I decided that since it is Black History Month, now would be a great time to check out a few African American Historical Sites in my own backyard.
Trust me when I tell you that it’s amazing what you find when you go looking. Things that make you go hmmm!!!
Keep reading to check out the historical landmarks I found…
African American Historical Sites in the Palm Beach County Area
1. Pearl City – Boca Raton, FL
Pearl City, is the oldest remaining community in Boca Raton and sits immediately north of downtown in Boca Raton, FL.
This neighborhood was originally established in 1915, and although it was once segregated for the blue-collar African Americans workers, today it is a lot more diverse.
Note: The origin of the name Pearl City is no longer known. The community members suggests several possible answers:
- It was named for the first black child born in the community.
- Based on one of the subdivision’s major street names (Ruby, Pearl, and Sapphire).
- For the Hawaiian Pearl pineapple, which was processed in a shed on the site.
Address: This neighborhood sits between Dixie and Federal highways just south of Glades Road, in Boca Raton, FL.
2. West Settlers Historic District – Delray Beach, FL
Established in 1894, the West Settlers Historical District is the first African-American settlement in Delray Beach.
The S.D. Spady Cultural Complex, now known as the Spady Cultural Heritage Museum, and the La France Hotel, located at 140 NW 4th Avenue are a part of this historical district.
Note: The La France Hotel was once the only hotel in Delray Beach that welcomed African-Americans during segregation. During this time, Charles and Francenia Patrick owned the hotel and welcomed celebrated black musicians and civil rights figures. In 1997, the community was locally designated the West Settlers Historic District.
Address: NW 2nd Ave To NW 6th Ave Delray Beach, FL 33444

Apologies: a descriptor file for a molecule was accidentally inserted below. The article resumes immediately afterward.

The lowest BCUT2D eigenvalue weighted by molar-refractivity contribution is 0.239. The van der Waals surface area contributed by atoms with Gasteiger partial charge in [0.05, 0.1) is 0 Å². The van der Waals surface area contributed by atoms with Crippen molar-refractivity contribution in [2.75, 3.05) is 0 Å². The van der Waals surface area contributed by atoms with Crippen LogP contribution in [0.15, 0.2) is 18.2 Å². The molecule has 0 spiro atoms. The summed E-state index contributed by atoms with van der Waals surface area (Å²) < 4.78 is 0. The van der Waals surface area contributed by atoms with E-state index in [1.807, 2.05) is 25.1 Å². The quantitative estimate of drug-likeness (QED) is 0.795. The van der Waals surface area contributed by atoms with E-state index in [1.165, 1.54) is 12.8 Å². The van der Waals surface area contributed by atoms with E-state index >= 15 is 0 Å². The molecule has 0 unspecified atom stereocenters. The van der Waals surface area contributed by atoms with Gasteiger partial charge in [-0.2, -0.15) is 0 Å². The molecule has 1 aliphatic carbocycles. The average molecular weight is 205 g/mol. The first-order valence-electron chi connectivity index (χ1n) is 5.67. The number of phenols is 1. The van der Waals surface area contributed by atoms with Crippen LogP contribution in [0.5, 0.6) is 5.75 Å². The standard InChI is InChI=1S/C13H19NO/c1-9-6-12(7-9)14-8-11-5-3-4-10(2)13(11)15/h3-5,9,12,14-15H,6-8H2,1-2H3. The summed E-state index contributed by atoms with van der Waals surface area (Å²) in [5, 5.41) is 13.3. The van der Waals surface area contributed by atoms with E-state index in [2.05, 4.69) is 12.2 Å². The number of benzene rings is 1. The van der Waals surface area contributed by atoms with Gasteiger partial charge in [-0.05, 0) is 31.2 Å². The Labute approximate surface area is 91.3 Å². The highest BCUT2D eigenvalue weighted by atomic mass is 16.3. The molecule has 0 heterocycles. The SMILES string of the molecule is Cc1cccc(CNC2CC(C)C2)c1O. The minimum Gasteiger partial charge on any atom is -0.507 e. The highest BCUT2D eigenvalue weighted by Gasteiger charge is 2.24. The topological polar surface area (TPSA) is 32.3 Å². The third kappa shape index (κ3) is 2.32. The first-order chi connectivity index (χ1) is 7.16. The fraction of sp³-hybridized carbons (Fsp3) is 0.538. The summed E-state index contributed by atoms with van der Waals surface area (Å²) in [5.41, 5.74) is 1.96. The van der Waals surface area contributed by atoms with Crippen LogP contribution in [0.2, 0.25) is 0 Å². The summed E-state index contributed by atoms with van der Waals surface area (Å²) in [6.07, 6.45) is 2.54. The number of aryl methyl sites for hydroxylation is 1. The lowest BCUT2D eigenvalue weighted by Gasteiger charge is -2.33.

3. Spady Cultural Heritage Museum – Delray Beach, FL
The Spady Cultural Heritage Museum is a non-profit organization located in the West Settlers Historic District. It celebrates black history by shining light on local African-American heritage through wonderful exhibits that feature collections of rare photos and memorabilia.
The museum is housed in the home of the late Solomon D. Spady, who was an influential African-American educator/activist that made a huge impact on Delray Beach in the 1920s.
Note: Mr. Spady was the third African American public school principal/teacher assigned to Delray Beach, FL.
The Spady Museum Regular/Yearly Events:
- Jazz Sessions
- Ride and Remember Tour
- Youth Cultural Empowerment
- Yearly events:
- Juneteenth Celebration, which commemorates the end of slavery.
- Martin Luther King Jr. Breakfast in memory of the legacy of Dr. King.
- Kwanzaa Celebration
Address: 170 NW 5th Ave, Delray Beach, FL 33444 / Phone: (561) 279-8883
4. Hurricane of 1928 Mass Burial Site – West Palm Beach, FL
On September 16, 1928, one of the most powerful and tragic hurricanes on record, literally came through and demolished The Palm Beaches and Lake Okeechobee.
No one knows the exact number of fatalities. However, it is believed to be close to 3,000, and of those 674 were said to be African American. Sadly, due to racial segregation only white residents were given a proper burial. The black victims were buried in an unmarked mass grave, where only a single historical marker recounts the story.
Note: It wasn’t until 1991 that the marker was added and the site recognized.
Address: The cemetery is situated near the junction of 25th Street and Tamarind Avenue between I-95 and U.S. Route 1 (West Palm Beach, FL 33401).
5. Dr. Martin Luther King, Jr. Landmark Memorial – West Palm Beach, FL
Located in Currie Park, sits a gorgeous large bronze bust of Reverend Dr. Martin Luther King, Jr. holding the Holy Bible. This beautiful memorial was created in 2004 and invites contemplation on Dr. Martin Luther King, Jr. and civil rights.
Note: This is the largest memorial to Dr. King in Florida and a must see.
Additionally, while there take advantage of the parks amenities:
- Tennis courts
- Benches, parking and paved walkways
- Boat ramp into the Intracoastal Waterway
- Restroom facilities
- Palm Beach Maritime Museum:
- Several artifacts, replicas of ships including the famous Jacques Cousteau ship are available for view.
Address: 1936 N Flagler Dr., West Palm Beach, FL 33407
6. Branhilda Richardson-Knowles Memorial – Deerfield Beach, FL
Between 1897 and the 1950, hundreds of African-Americans were buried in unmarked graves at Deerfield Beach’s “Old Colored Cemetery” now known as Branhilda-Richardson Knowles Memorial.
In 2018 the City of Deerfield Beach named the park after Richardson-Knowles, because throughout most of the early Jim Crow era, she was a midwife who delivered many African-American babies in the Deerfield Beach area.
Note: It is believed that there may be as many as 300 bodies buried in the 3.3-acre park.
Address: 411 SE 2nd St, Deerfield Beach, FL 33441
I realize that Deerfield Beach, FL is Broward County. However, I felt that this historical location should be included in this post.
What African American Historical Sites would you like to visit? Inquiring minds would love to know.
Have A Happy Healthy, and Remember to Always…